Each arena has its own music which fits in with the theme and ensures the pulse-pounding action is complemented perfectly. Added to this are the sound effects. Every kick of the ball is satisfyingly felt. Hitting the opponent’s bell, which is effectively how you score, is met with an appropriately loud ring. The commentator’s booming voice, which occasionally comes to life when you score or if the game goes into overtime, is also suitably imposing, making sure your opponent would know you scored even if he was blind!
Sometimes Less Really is More
The controls are wonderfully simple. You have a basic attack button, but by hitting different directions on the analog stick with it, you can manipulate the direction you hit the ball in (pressing attack and up hits the ball up, etc). There’s a dash button, which does what it says on the tin, and a jump button that cleverly sends the player higher into the air the longer you hold it.
These controls are simple enough that anyone can just pick up and immediately play. But there are a couple of nuances that ensure there is ample reward for practicing. Not only can you manipulate the direction of the ball, but you can also use your character’s special move. This will either send the ball rocketing in the direction of your choice, or incapacitate the opposing players if you’d prefer, giving you a clear route to the goal. This in-game decision-making ensures you need to be switched on at all times. No doubt it was one of the more satisfying elements of the controls.
The action can be enjoyed solo, or multiplayer- both local and online, with 1v1 or 2v2 options. The online multiplayer works exactly as expected, with minimal lag. It did take a while to find matches, but considering the game hadn’t been fully released on all platforms at the time of playing, this isn’t too much of a concern. 2v2 matches turn into frantic, adrenaline-fueled contests which are sure to bring out your competitive nature! As fun as it can be to play against the CPU, as with many sports games, nothing beats playing real live human opponents. Victory always tastes sweeter when they’re against a real person.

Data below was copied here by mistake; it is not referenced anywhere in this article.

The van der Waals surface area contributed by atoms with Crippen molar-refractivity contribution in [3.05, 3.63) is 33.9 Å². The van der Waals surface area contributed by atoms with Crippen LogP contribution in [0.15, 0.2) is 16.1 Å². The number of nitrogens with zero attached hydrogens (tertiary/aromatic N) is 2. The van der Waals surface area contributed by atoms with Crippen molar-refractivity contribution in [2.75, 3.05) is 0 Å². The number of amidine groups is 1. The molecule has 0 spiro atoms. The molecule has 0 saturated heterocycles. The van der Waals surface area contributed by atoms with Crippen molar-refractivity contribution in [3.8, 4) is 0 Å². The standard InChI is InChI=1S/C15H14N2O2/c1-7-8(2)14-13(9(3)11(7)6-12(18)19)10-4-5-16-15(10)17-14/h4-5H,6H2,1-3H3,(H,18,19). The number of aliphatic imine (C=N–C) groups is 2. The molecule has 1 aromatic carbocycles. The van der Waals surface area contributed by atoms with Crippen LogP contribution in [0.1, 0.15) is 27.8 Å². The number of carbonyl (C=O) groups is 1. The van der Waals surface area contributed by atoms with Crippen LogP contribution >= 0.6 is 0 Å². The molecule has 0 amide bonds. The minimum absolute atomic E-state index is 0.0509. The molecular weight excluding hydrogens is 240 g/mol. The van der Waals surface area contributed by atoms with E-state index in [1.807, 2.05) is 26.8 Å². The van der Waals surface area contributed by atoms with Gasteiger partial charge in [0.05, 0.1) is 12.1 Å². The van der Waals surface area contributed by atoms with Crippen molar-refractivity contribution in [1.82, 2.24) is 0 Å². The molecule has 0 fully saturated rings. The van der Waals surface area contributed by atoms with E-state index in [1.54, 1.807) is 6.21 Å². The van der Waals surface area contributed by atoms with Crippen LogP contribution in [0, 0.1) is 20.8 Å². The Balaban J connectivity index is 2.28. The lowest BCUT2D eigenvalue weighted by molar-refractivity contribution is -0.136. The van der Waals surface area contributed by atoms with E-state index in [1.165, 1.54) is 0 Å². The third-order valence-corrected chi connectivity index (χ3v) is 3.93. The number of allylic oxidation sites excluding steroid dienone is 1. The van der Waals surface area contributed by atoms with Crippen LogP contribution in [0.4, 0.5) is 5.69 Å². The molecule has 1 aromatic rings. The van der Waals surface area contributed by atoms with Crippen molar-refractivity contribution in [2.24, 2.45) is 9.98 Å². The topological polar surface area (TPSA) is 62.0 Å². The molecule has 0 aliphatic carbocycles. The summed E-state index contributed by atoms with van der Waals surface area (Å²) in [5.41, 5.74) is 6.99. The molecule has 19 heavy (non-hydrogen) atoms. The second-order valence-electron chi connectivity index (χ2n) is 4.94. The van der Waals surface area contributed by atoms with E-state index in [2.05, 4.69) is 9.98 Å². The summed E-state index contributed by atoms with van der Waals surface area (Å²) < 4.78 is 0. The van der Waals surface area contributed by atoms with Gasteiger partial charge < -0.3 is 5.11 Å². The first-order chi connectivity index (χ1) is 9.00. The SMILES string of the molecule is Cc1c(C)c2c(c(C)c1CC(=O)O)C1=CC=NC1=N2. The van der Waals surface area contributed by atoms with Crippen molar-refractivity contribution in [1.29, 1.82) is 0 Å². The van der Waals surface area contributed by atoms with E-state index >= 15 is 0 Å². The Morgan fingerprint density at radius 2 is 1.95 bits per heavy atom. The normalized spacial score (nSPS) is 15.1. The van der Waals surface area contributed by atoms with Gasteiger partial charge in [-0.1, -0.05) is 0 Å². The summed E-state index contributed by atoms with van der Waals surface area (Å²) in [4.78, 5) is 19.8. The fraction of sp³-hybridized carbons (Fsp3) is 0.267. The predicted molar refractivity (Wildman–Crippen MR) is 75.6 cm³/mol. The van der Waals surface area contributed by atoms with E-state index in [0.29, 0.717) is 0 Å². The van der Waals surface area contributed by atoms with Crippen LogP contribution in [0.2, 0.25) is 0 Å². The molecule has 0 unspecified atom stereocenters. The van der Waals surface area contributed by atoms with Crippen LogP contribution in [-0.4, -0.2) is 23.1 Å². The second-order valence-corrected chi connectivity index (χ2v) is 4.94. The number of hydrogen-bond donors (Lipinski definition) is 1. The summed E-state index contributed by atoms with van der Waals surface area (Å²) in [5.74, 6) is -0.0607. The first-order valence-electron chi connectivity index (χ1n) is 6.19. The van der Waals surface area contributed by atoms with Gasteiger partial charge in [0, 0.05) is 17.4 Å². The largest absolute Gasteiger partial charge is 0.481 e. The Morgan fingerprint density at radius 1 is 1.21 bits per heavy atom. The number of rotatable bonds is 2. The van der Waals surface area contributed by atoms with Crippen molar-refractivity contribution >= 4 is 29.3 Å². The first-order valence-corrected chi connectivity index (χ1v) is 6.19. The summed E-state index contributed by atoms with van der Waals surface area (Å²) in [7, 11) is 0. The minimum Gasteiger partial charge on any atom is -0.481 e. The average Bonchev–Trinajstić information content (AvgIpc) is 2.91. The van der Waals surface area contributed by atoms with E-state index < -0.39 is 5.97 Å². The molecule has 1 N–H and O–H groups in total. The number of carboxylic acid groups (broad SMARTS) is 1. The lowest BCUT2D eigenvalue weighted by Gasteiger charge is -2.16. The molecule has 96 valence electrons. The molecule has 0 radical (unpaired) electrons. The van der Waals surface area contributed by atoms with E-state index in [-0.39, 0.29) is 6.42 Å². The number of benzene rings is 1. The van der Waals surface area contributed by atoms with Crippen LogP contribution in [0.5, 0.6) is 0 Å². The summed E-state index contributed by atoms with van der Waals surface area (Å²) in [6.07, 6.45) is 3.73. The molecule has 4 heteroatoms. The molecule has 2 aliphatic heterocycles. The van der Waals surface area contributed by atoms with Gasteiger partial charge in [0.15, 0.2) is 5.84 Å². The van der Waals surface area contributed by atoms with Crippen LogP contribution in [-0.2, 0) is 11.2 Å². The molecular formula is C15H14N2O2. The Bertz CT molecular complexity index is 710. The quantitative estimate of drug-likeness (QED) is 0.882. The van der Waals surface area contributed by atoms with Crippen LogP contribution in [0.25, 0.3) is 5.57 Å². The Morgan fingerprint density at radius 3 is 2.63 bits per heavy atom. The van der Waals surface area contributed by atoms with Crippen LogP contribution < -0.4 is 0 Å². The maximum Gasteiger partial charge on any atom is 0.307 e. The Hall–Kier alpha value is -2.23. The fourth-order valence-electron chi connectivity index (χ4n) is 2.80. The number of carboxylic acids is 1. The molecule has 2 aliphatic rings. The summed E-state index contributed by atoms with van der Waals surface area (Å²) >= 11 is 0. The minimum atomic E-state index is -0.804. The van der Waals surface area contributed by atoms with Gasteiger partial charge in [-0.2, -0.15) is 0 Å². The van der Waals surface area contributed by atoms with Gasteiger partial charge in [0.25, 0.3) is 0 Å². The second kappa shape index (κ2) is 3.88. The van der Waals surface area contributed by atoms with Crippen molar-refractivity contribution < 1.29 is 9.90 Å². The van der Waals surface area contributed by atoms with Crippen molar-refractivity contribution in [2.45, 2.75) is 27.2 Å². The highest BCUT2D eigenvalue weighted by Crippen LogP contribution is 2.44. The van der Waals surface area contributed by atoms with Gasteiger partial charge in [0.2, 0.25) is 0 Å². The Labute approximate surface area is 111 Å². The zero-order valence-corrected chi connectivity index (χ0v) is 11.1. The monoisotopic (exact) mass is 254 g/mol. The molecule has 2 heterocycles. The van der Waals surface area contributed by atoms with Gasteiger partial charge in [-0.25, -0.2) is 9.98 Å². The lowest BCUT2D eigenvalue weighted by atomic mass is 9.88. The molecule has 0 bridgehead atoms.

After the adrenaline has worn off though, you will probably find yourself starting to tire of Kung Fu Kickball if you’ve played it for a long period.
It undoubtedly suffers from a lack of game mode variety. Aside from the customizable friendlies mentioned above, and the Training Mode where you can do target practice, there is simply nothing else to do here.
You can’t help but wonder if the developer could’ve possibly added a couple of different game modes to spice things up a bit.
Things like Volleyball, keepy-uppies, and Basketball all spring to mind as potential game modes here. They would’ve fitted into this world smoothly. It probably wouldn’t have been too much of a stretch to add some of them in. Perhaps this might come further down the line as DLC.
Final Thoughts on Kung Fu Kickball
Without doubt, Whalefood Games, which impressively consists of just the creator Jonah Wallerstein, created a really fun, enjoyable game here. It is perfect for groups of friends to kick back and enjoy playing together while getting competitive and providing some real laughs along the way. While it definitely has a limited shelf life, your time spent with Kung Fu Kickball will be remembered fondly. You’ll no doubt keep it stored away for parties when you can prove you’re the best once again!
For more information check out LOGNET’s video interview with the developer below: